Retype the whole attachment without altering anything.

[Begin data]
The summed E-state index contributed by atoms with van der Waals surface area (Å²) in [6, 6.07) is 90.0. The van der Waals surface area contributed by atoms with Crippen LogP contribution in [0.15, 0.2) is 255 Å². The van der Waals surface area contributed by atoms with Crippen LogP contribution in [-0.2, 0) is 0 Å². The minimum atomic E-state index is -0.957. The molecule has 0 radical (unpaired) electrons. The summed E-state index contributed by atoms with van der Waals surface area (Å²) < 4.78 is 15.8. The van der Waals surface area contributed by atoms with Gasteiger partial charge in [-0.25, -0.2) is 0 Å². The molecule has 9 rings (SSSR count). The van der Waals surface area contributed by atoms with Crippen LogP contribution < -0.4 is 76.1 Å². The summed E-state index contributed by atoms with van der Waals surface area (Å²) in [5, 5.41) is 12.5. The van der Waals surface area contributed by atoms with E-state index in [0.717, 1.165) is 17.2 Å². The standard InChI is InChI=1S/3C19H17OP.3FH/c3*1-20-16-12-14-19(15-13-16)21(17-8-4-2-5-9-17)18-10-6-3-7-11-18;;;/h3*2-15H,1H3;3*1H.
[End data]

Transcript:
The summed E-state index contributed by atoms with van der Waals surface area (Å²) in [6, 6.07) is 90.0. The van der Waals surface area contributed by atoms with Crippen LogP contribution in [0.15, 0.2) is 255 Å². The van der Waals surface area contributed by atoms with Crippen LogP contribution in [-0.2, 0) is 0 Å². The minimum atomic E-state index is -0.957. The molecule has 0 radical (unpaired) electrons. The summed E-state index contributed by atoms with van der Waals surface area (Å²) < 4.78 is 15.8. The van der Waals surface area contributed by atoms with Gasteiger partial charge in [-0.25, -0.2) is 0 Å². The molecule has 9 rings (SSSR count). The van der Waals surface area contributed by atoms with Crippen LogP contribution < -0.4 is 76.1 Å². The summed E-state index contributed by atoms with van der Waals surface area (Å²) in [5, 5.41) is 12.5. The van der Waals surface area contributed by atoms with E-state index in [0.717, 1.165) is 17.2 Å². The standard InChI is InChI=1S/3C19H17OP.3FH/c3*1-20-16-12-14-19(15-13-16)21(17-8-4-2-5-9-17)18-10-6-3-7-11-18;;;/h3*2-15H,1H3;3*1H.